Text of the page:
• Bring in a loyalty scheme. Even if you’re only just reading this in October, it’s not too late to introduce a loyalty programme that your Christmas shoppers will appreciate. Nor are these schemes just about giving your customers an added incentive to keep spending with you right through the year, as they can also serve as a useful means of capturing customer information and permission for marketing communications.
  • Send a personal note and offer. Presumably, if you’re reading this, you’re not a large and impersonal multinational – so why not make a virtue out of the fact that you’re a small business? Including a personal handwritten ‘thank you’ note in the package you send to each new customer will give another positive and heart-warming thing for the shopper to remember you by. That can be especially so if you throw in a discount voucher or the offer of free delivery for any future purchases they make from you.
  • Make the most of ecommerce subscriptions. Ecommerce subscriptions – otherwise known as ‘subscription boxes’ – can be great for boosting customer retention anyway, simply because they represent longer-term commitments from the customer than one-off purchases. But their suitability as Christmas gifts arguably further boosts their potential value and importance to your ecommerce store when you’re trying to capture more customers for the long run during the winter season.


It’s the little touches as much as the big ones that could particularly influence your store’s ability to keep hold of more of its customers for the months and years ahead. So, why not talk in more detail to the Piranha Designs team about what those touches could be?

Browse our range of website design and online marketing services today to get a sense of how we could transform your brand’s ecommerce effectiveness well into the 2020s, before calling or emailing us now at our Gibraltar, London or Edinburgh offices.

Easy tips to make your emails more effective

Piranha Designs - Wednesday, March 28, 2012
We all use email so much that it can actually eat up all our free time. With our mobiles receiving emails and the Ipad too, you can’t seem to escape from them.

Over the years I have learnt many ways of improving my efficiency. I would like to share some useful tips with you, on how you can improve your emails.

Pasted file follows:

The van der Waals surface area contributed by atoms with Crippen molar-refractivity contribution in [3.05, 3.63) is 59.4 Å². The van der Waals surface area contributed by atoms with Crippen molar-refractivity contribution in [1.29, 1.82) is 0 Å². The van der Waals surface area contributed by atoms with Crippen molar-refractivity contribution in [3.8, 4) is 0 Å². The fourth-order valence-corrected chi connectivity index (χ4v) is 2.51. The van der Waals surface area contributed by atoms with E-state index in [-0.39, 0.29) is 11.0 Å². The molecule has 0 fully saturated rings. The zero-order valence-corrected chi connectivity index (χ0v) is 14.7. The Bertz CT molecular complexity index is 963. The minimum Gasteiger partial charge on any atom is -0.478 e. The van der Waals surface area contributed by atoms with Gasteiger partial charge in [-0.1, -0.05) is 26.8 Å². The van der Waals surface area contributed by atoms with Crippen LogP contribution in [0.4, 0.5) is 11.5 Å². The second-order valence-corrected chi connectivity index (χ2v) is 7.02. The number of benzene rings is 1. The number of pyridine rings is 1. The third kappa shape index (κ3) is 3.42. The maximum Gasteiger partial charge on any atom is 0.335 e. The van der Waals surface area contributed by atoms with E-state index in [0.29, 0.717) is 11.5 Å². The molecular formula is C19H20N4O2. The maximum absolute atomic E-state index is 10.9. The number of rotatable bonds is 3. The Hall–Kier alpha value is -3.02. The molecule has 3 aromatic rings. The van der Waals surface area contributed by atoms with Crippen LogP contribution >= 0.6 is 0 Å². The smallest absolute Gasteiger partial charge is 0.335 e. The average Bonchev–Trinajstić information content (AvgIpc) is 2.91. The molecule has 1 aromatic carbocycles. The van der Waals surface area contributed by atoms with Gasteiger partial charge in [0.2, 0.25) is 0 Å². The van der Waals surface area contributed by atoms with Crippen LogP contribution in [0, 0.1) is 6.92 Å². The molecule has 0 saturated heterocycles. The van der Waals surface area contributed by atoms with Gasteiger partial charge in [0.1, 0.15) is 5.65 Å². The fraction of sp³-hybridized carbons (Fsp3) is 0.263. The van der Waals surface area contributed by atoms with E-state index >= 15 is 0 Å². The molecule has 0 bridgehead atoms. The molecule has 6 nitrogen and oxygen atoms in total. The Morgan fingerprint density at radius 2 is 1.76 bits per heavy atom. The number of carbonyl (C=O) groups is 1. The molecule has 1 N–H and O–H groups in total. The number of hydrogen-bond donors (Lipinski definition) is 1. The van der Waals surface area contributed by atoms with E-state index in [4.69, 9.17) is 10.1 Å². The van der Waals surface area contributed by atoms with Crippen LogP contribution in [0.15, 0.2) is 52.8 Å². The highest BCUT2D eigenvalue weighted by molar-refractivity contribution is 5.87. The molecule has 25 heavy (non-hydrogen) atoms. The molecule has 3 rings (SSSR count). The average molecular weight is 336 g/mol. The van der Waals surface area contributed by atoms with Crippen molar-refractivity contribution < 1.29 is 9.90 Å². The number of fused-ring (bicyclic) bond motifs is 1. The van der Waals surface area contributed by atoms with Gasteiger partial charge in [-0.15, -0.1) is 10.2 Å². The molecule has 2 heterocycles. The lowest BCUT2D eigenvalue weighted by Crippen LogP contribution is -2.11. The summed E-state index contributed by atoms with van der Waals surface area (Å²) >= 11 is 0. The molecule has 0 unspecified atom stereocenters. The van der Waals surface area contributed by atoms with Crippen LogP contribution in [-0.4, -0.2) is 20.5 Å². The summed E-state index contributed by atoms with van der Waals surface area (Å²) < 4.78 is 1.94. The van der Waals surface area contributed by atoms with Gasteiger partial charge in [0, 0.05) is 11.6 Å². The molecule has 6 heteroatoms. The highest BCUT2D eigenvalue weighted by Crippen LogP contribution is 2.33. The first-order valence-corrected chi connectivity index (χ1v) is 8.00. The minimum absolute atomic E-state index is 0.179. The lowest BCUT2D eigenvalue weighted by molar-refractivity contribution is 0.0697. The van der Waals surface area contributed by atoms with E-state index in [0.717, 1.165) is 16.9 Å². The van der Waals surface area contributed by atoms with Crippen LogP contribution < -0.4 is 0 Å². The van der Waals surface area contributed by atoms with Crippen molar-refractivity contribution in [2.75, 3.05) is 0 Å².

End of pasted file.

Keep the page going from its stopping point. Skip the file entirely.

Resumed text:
Your email signature.


If you are constantly having to type the ending to all your emails, eg: Regards or Thanks – you can put that into your signature.

Make sure your signature is on all initial emails and that it includes all your relevant contact details. It can be really frustrating when you can’t find a persons phone number and you have loads of their emails.

Your Inbox


I have been to visit many clients who have shown me their Outlook with thousands of emails in the Inbox. That scares me. I have seen Outlook crash when there were simply too many emails in the Inbox. When Outlook crashes it can be very distressing!
It takes a few seconds to create folders and then you can organise your emails and keep your inbox clean. I try to leave only things I have pending in my inbox, when it builds up I find sometime to get things done and it all cleaned up again.

Writing emails


To me this is the area that is most important. Some people are extremely brief in their emails and in their SMS messages, others write whole books. I think a comfortable comprise is needed.
After you have said the usual pleasantries, get straight to the point, and make it extremely clear. Try and say everything you need so that the other person will definitely understand, rather than leave any guessing. Here is an example.

Client emails me, or even worse sends me an SMS:

Hi Julian,
My website isn’t working.
Please fix.


There are a few assumptions here:
1. I know which website he is referring to
2. That I know who he is
3. That I have all his contact details

The more effective way to right this email would be:

Hi Julian,

My website www.domain.com is not working. This page shows an error – www.domain.com/about.htm
Can you please fix this?

John Smith
ABC Limited
Tel: 2000000
Email: john@domain.com
Web: www.domain.com

When you write the email try to think of the questions that may arise from the message you are sending and answer them. 

Another typical example is in arranging meetings:

Hi Julian,
Can you meet up next week?

--
Yes, sure when is best for you?
--
Wednesday or Thursday
--
Ok Wednesday morning?
--
What time?
--
11am
--
Sorry can’t. How about 12?
--
Ok 12 it is. At my office or yours?
--
Mine is better.
--
Ok. Wednesday at 12 at your office.
--
Ok see you then.

That’s 11 messages which could have been done in 3. Lets see:

Hi Julian,